Saturday, May 23, 2015

Hornillos el Camino to Puente de Itero (San Nicolas)

Well it has been a few days since I have had decent WIFI so I have a bit of catching up to do. As I write this I am sitting in Bar Las Cantigas, in Villalcazar de Sirga, sipping some vino tinto (red wine) and having a small dish of Salada Russo (potatoe salad) and pan (bread), since at 5:00 pm it is too early for dinner and the bar has only pinchos - little dishes of savoury food. The selection is quite limited (this is just a small village of s few hundred people at most) and I took the potatoe salad really out of curiosity. I think there are anchovies in it - it has a great flavour and a bit of a bite. The bar is quite a happening place with both locals and perigrinos enjoying the Sunday afternoon. It is the only thing open in town and it has free WIFI.

Yesterday, the 23rd, was a spectacular day for walking. The sky was blue, the wind moderate and the temp just perfect for walking. As always there was an uphill bit as you leave town and then the walk was straight through fields of waving barley, wheat and silo grasses. I made very good time for this first 10 km and reached my breakfast spot at Hontanas in short order and stopped for my morning coffe and a bocadilla. This town seemed to be built in a gully between two hills - one road through town lined with houses and uphill every way you looked.

Looking down on Hontanas
Can you see the little dog sitting on the donkey?

After that it was more of the same beautiful fields of grain and pretty much flat for another 5 km when I reached the ruins of San Anton and the Archo (Arch of San Anton).

Castrojeriz from a distance

The town of Castrojeriz is a long sprawling town which winds around a major hill at the top of which is a ruins of a castle. I could see it in the distance, probably 5 km away as I walked the tree lined road to the east side of town. I had decided to walk through the town and carry on, since it was only 12:30 and I had found it pretty cold sitting around yesterday afternoon, so I might as well carry on walking to the next Town and Albergue. At this point Inhad walked just over 20 km.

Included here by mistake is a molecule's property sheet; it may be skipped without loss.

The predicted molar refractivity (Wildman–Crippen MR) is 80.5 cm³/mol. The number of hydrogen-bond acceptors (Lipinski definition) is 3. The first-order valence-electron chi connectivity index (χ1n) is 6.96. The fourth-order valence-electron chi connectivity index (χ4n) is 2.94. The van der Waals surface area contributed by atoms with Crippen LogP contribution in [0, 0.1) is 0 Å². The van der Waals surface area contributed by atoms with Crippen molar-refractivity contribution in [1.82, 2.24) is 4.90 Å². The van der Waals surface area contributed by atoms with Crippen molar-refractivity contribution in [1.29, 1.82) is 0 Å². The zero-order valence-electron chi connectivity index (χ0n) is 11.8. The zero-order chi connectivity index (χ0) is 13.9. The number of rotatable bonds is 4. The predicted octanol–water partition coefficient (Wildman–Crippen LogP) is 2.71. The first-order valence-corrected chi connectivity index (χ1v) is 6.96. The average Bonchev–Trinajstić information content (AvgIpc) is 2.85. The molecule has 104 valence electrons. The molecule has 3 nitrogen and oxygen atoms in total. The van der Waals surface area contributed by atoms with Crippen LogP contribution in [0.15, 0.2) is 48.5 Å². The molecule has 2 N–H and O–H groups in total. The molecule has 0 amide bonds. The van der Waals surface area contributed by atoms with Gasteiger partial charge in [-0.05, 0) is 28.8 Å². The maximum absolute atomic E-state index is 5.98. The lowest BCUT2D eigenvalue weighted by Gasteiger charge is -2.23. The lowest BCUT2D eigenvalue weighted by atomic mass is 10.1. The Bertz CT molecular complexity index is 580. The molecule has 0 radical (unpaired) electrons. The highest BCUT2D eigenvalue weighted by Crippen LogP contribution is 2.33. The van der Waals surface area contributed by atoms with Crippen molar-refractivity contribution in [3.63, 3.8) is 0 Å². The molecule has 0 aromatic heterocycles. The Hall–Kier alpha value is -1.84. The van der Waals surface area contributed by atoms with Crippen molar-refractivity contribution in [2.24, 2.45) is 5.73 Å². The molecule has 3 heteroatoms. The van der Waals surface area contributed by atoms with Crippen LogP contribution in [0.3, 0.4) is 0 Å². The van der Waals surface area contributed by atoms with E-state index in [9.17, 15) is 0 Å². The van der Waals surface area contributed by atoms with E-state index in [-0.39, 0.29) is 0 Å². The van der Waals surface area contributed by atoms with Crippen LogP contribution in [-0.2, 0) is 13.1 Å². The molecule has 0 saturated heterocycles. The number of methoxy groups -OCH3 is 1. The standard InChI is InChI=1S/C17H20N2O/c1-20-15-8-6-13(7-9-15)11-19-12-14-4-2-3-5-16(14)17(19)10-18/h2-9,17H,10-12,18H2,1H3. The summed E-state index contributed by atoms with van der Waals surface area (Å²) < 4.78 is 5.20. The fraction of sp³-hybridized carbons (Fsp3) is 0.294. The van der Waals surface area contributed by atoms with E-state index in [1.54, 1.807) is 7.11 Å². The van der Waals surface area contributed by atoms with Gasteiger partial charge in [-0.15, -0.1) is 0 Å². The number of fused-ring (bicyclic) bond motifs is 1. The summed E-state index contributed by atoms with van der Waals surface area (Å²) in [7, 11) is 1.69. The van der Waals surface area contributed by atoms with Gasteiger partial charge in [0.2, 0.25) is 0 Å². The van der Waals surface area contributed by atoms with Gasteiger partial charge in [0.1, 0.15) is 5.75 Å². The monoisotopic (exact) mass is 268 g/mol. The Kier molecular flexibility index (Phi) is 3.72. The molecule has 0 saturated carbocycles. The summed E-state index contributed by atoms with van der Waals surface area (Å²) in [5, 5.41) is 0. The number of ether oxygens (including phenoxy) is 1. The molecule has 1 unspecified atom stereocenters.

I stopped to eat my Naranjen (Orange) and stopped to chat with a Norweigen lady who was walking with her daughter. She was at least 3 hours ahead of her and was just sitting in the sun and passing the time,

I wasn't so happy when I saw the ridge I had to climb after I left the town- and over 10 km yet to go before the next Albergue!

The sign says it all. 1050 m with a 12% incline! I was pleasantly surprised with my stamina as I was able to march up the hill without really any discomfort. I guess I am getting fit!

The view back to Castorjeriz was spectacular!

Then down partway - only 350 m but an 18% decline!

The walk though the Meseta on the other side of the hill was awesome. Pretty soon I was at the Puente of the Rio Pisuerga and found the Ermitage of San Nicolas - the original building had been restored and was now an Albergue. I was pretty tired having done 30.6 km (altitude adjusted), so when I was offered a mat on the floor of the alter, I didn't have to think for more than a second before I said yes.

The Albergue was manned by 3 very happy Italian gentlemen and they set about making us 16 pilgrims comfortable while they made dinner. The Albergue was a donativo (which means you decide how much to pay) and it included both dinner and breakfast. I took a walk to check out the Puente a few hundred m down the road.

What a beautiful field by the river!

At 7:30, before dinner we aall gathered at the alter sitting on chairs I a semi circle. There was a ritual foot washing ceremony and they went from pilgrim to pilgrim, one man pouring water over the pilgrim's foot held over a copper bowl and the other Hospiltalero dried the foot while the 3rd recited a prayer that asked that our feet be healed and that this night would give us strength to continue our journey. It wa very touching as the prayer was recited in our own language.

Dinner was a feast of salad, pasta, salami, cheese and fruit accompanied by ample vino tinto! Lots of chatter between the Perigrinos while the Italian gentlemen were perfect hosts!

After dinner they dragged mattresses up to the alter and we made up beds for us "overflow" pilgrims. There were 6 bunks at the far side of the room for those who arrived earlier.

I slept wonderfully, glad I had decided to stop here at this Albergue,


  1. That was a nice blog!!..nice pics..and wow the dog was must be full fit by now...:)

  2. Great experiences of generosity and service on the Camino!

  3. I have stopped there, the first time for coffee, but the second time they were full. Thanks for the pictures of the bunks and mats - i never saw that part of the albergue.